South Korean lawmakers will be presenting several bills that will affect the legal status of cryptocurrencies. According to the Korea Herald, Rep. Park Yong-jin of the Democratic Party stated on July 3, 2017, that he will introduce three revisions in July that will build a set of regulatory frameworks for digital currencies. According to Park, the legislation is intended to fill “the void of a state-led protection that guarantees digital currency’s value,” and eradicate “the possibility of wreaking havoc on national economy from digital currency bubble burst.”
One bill aims to revise the Electronic Financial Transactions Act. If approved, the bill will require traders, brokers, and other businesses involved in cryptocurrency transactions to get regulatory approval from the Financial Services Commission, maintain data processing facilities, and have at least 500 million won ($436,300) in capital.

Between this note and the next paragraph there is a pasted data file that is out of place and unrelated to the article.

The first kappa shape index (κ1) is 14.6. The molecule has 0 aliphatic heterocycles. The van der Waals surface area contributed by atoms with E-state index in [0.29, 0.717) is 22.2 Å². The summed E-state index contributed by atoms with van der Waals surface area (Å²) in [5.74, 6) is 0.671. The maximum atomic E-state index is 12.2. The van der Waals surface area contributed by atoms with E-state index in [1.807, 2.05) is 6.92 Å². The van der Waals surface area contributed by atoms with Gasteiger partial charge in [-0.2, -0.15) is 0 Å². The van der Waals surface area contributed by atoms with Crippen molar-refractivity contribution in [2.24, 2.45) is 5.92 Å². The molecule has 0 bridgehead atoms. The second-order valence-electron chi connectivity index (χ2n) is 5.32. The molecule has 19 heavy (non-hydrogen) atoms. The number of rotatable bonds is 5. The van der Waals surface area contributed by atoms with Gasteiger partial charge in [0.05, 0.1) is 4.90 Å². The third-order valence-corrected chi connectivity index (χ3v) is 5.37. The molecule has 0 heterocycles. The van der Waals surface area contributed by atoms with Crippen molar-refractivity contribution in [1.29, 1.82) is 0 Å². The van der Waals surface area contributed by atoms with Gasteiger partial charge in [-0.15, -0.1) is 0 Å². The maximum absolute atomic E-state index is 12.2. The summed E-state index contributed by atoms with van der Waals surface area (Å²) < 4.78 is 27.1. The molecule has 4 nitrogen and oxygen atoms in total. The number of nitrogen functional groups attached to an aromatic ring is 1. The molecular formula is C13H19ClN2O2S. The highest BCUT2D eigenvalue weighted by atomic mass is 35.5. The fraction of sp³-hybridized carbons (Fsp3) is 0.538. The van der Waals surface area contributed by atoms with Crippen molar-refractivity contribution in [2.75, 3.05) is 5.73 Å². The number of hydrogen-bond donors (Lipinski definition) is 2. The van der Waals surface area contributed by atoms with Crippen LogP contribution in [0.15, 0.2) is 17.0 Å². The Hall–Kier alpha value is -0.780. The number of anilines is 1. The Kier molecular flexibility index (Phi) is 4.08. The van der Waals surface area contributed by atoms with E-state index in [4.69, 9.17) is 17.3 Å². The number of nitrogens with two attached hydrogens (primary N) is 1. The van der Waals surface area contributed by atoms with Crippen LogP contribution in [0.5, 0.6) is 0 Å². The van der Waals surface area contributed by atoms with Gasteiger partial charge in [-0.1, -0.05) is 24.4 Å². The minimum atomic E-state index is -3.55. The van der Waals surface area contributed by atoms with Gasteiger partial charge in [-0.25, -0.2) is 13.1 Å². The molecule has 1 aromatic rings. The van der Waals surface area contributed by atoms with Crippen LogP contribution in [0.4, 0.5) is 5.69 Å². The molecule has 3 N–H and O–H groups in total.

Tax laws will also be revised to allow Korean financial authorities to pursue tax evaders who do not pay income or corporate tax from digital currency transactions. According to Park and the Financial Supervisory Service, although virtual currency exchanges hold a large amount of market power in the country’s cryptocurrency space, there is no legal ground for their business.
The move for more robust regulation comes after a mishap with South Korean exchange Yapizon, when it fell victim to a massive bitcoin heist in April. In the incident, a hacker swiped four hot wallets and made off with 3831 bitcoin, which at the time totaled to about $5 million. To resolve the problem, Yapizon implemented a clever accounting scheme in which it essentially provided users with “IOUs.” At the time of the occurrence, the South Korean government authorities lacked regulation to handle such calamities. Park’s proposals look to fill this void and increase trust in one of South Korea’s emerging markets.
Cryptocurrency investments have also been on the rise in East Asian markets. To promote growth and innovation in FinTech companies operating in foreign exchange markets, the South Korean Ministry of Strategy and Finance in May decided to revamp capital requirements, which will go into effect July 18.